World's hottest day since records began due to climate change

China fire

On Monday, July 3, the global average temperature surpassed 17 degrees Celsius for the first time, setting a new record.

According to US researchers, the new record set an instrumental record high that dates back to the end of the 19th century.

According to scientists, the heat is being caused by a combination of a recurring human emission of carbon dioxide and a natural weather phenomenon known as El Nio.

Additionally, June of last year was officially the warmest June ever recorded.

The average global temperature broke the previous record of 16.92C set in August 2016 on July 3, according to scientists at the US National Centers for Environmental Prediction.

Researchers have been concerned about rising temperatures on land and at sea since the beginning of this year.

Marine heatwaves in regions that don't typically experience them, like the North Sea, have been followed by spring temperatures that broke records in Spain and many Asian nations.

While the southern US has also been plagued by oppressive temperatures this week, China's ongoing heatwave continued this week with temperatures reaching as high as 35C in some locations.

Since 1979, when satellite monitoring records first started, Monday's high is the warmest. Experts concur that it is the highest level seen since the widespread use of instrumental records started at the turn of the 20th century.

India has experienced the effects of the heat and the drought.

Researchers think that the recent increase in global temperatures is a result of both ongoing carbon dioxide emissions and the naturally occurring El Nio event.

There are three distinct phases of the El Nio Southern Oscillation, or ENSO as it is officially known: hot, cold, or neutral. It is the strongest climate change that has ever occurred on Earth.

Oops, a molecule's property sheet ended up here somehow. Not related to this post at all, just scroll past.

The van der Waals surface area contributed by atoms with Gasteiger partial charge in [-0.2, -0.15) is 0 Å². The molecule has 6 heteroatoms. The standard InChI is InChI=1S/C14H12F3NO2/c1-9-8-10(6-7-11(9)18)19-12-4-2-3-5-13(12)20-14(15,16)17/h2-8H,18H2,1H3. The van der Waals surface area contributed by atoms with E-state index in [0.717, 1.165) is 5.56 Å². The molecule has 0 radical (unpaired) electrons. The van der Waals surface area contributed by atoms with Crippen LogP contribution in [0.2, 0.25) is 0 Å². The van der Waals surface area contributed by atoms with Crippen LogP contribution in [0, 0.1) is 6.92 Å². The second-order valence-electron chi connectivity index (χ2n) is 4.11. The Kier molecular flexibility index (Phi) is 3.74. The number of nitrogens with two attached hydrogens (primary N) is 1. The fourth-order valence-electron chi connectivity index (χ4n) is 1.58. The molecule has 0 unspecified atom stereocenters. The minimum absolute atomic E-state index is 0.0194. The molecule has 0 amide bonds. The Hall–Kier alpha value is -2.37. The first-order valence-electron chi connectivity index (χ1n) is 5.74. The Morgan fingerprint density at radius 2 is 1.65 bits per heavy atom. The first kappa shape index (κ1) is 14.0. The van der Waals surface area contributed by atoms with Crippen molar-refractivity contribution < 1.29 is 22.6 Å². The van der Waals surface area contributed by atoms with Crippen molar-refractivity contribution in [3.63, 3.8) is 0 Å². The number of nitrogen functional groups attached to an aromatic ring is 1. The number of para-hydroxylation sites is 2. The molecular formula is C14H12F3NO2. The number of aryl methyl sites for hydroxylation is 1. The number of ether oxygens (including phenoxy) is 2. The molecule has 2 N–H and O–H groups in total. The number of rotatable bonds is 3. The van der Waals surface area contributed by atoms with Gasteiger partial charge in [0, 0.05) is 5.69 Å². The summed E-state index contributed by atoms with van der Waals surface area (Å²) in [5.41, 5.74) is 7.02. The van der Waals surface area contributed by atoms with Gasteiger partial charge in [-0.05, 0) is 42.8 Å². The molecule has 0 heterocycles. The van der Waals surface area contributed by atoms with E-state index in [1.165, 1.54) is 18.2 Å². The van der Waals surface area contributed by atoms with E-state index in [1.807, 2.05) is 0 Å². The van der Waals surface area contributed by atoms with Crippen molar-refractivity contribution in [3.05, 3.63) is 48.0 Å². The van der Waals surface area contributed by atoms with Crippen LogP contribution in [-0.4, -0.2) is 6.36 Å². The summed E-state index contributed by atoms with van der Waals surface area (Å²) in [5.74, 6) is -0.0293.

According to climate researcher Leon Simons, "the average global surface air temperature reaching 17C for the first time since we have accurate records available is a significant symbolic milestone in our warming world.".

We can anticipate many more daily, monthly, and annual records breaking in the ensuing 1 point 5 years now that the warmer phase of El Nio has begun. ".

The month of June was officially recorded as the hottest June in history as of Monday's record temperature. Between 1850 and 1900, global average temperatures were 1 point 46C higher than the global average.

Chart showing temperatures recorded in June since 1890

While the effects of high temperatures are also being felt at the poles of the globe, the UK also experienced its hottest June. At Ukraine's Vernadsky Research base, a reading of 8.7C broke the July record for the coldest month in Antarctica.

More records are anticipated to be broken as the summer progresses and El Nio intensifies, according to scientists.

According to Karsten Haustein of the University of Leipzig, July has a good chance of being the warmest and hottest month ever, "ever" meaning since the Eemian, or roughly 120,000 years ago.

While temperatures in the Southern Hemisphere will decrease slightly over the next few days, July and August are likely to experience even warmer days given that El Nio is currently in pretty good shape.

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